This video explains Break even point and Shut down point .Video also explains Break Even Point in simple language. It covers the diagram of Break Even Point. With the help of this video students can understand Shut Down Point in easy language. It also covers diagram of Shut Down Point. #BreakEvenPoint #ShutDownPoint V 28 Producer's Equilibrium | MR MC Approach https://youtu.be/Boj-2csi4JY V-27 AR | MR | TR UNDER PERFECT COMPETITION | AR, MR & TR UNDER IMPERFECT COMPETITION https://youtu.be/YBFK98XiXag V-26 Revenue | Total Revenue | Marginal Revenue | Average Revenue https://youtu.be/X_1ABSfdy90 V-21 Concept of Cost https://youtu.be/nUG3HUjQaiU V-22, Total Cost | Total Variable Cost | Total Fixed Cost https://youtu.be/A4E_KjdtWkM V-23 Average Cost | Average Fixed Cost | Average Variable Cost https://youtu.be/9ZDn5PJjhVs V-24 Marginal Cost | Relationship between MC & AC | Relationship between MC & AVC https://youtu.be/_FiR8heUR04 V- 25 Cost numericals with solution https://youtu.be/asDMxaSxJq4 V-17, PRODUCTION | PRODUCTION FUNCTION | TOTAL PRODUCT https://youtu.be/BPuZcWABuVU V-18, MARGINAL PRODUCT | RELATIONSHIP BETWEEN TP & MP https://youtu.be/IuWHKuVNnZM v 19, Average Product | Relationship between AP & MP https://youtu.be/Ri94C0DeLPw To Watch The Law of Variable Proportions https://youtu.be/UTbBTvFhKn0 To watch our Class XII Microeconomics (Unit-1) Videos, click here- https://goo.gl/mKP4Ai To watch the videos of Utility Analysis & Consumer Equilibrium using Marginal Utility Analysis ,click here- https://goo.gl/wahtyQ To watch the videos of IC & CONSUMER’S EQUILIBRIUM USING IC ANALYSIS, click here- https://goo.gl/n4tuLJ To watch the videos of DEMAND, LAW OF DEMAND & CHANGE IN QUANTITY DEMANDED & CHANGE IN DEMAND, click here- https://goo.gl/qYtcMN To watch the videos of ELASTICITY OF DEMAND & MEASUREMENT OF PRICE ELASTICITY OF DEMAND, click here- https://goo.gl/7ie5zK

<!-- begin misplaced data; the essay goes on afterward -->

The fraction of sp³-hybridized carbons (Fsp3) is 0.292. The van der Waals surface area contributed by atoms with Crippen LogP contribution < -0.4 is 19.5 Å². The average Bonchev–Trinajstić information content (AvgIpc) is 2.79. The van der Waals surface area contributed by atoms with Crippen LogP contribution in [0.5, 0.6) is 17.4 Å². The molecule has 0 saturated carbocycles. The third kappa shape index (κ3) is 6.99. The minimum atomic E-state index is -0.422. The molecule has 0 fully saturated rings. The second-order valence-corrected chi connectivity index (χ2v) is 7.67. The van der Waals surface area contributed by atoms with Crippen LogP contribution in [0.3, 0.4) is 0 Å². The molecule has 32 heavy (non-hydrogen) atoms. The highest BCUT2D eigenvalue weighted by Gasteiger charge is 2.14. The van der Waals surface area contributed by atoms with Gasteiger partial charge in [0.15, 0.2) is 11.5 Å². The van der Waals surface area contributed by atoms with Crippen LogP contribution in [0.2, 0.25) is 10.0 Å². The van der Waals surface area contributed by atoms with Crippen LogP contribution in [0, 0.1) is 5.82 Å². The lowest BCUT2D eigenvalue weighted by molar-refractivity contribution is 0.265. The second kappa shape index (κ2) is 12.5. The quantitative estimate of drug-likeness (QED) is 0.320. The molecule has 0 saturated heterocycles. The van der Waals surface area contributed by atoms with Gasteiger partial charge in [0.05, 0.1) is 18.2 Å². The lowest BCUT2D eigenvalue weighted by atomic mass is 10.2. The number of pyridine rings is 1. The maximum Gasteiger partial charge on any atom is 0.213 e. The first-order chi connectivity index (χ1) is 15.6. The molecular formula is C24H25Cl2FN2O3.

Views: 393 Economics Point